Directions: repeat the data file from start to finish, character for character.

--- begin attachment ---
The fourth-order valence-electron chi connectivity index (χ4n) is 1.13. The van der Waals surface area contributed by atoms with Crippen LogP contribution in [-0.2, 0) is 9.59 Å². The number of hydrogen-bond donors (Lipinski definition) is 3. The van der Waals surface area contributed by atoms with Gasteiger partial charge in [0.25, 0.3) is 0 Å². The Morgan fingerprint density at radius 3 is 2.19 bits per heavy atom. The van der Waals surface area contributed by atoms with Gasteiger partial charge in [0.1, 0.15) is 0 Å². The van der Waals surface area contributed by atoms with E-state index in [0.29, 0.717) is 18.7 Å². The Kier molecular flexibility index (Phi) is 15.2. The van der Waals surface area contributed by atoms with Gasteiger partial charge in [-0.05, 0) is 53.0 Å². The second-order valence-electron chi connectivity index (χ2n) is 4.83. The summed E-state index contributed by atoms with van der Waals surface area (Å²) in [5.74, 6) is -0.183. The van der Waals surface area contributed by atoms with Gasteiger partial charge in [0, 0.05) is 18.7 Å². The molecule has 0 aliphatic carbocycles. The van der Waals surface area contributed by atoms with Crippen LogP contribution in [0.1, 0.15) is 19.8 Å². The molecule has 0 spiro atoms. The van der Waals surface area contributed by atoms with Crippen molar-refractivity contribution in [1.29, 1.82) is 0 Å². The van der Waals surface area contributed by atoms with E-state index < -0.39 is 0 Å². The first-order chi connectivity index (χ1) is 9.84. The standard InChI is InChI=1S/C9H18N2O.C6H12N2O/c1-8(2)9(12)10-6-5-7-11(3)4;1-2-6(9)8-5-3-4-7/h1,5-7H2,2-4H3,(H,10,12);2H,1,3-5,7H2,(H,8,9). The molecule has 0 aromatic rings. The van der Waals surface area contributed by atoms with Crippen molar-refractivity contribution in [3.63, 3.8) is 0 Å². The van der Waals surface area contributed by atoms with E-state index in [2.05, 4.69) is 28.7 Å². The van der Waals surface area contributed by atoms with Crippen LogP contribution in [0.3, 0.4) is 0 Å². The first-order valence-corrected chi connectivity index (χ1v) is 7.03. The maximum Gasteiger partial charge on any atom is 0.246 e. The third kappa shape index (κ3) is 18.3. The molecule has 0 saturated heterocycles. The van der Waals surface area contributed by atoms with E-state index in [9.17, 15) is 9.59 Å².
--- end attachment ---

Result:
The fourth-order valence-electron chi connectivity index (χ4n) is 1.13. The van der Waals surface area contributed by atoms with Crippen LogP contribution in [-0.2, 0) is 9.59 Å². The number of hydrogen-bond donors (Lipinski definition) is 3. The van der Waals surface area contributed by atoms with Gasteiger partial charge in [0.25, 0.3) is 0 Å². The Morgan fingerprint density at radius 3 is 2.19 bits per heavy atom. The van der Waals surface area contributed by atoms with Gasteiger partial charge in [0.1, 0.15) is 0 Å². The van der Waals surface area contributed by atoms with E-state index in [0.29, 0.717) is 18.7 Å². The Kier molecular flexibility index (Phi) is 15.2. The van der Waals surface area contributed by atoms with Gasteiger partial charge in [-0.05, 0) is 53.0 Å². The second-order valence-electron chi connectivity index (χ2n) is 4.83. The summed E-state index contributed by atoms with van der Waals surface area (Å²) in [5.74, 6) is -0.183. The van der Waals surface area contributed by atoms with Gasteiger partial charge in [0, 0.05) is 18.7 Å². The molecule has 0 aliphatic carbocycles. The van der Waals surface area contributed by atoms with Crippen LogP contribution in [0.1, 0.15) is 19.8 Å². The molecule has 0 spiro atoms. The van der Waals surface area contributed by atoms with Crippen molar-refractivity contribution in [1.29, 1.82) is 0 Å². The van der Waals surface area contributed by atoms with E-state index < -0.39 is 0 Å². The first-order chi connectivity index (χ1) is 9.84. The standard InChI is InChI=1S/C9H18N2O.C6H12N2O/c1-8(2)9(12)10-6-5-7-11(3)4;1-2-6(9)8-5-3-4-7/h1,5-7H2,2-4H3,(H,10,12);2H,1,3-5,7H2,(H,8,9). The molecule has 0 aromatic rings. The van der Waals surface area contributed by atoms with Crippen molar-refractivity contribution in [3.63, 3.8) is 0 Å². The van der Waals surface area contributed by atoms with E-state index in [2.05, 4.69) is 28.7 Å². The van der Waals surface area contributed by atoms with Crippen LogP contribution in [0.3, 0.4) is 0 Å². The first-order valence-corrected chi connectivity index (χ1v) is 7.03. The maximum Gasteiger partial charge on any atom is 0.246 e. The third kappa shape index (κ3) is 18.3. The molecule has 0 saturated heterocycles. The van der Waals surface area contributed by atoms with E-state index in [9.17, 15) is 9.59 Å².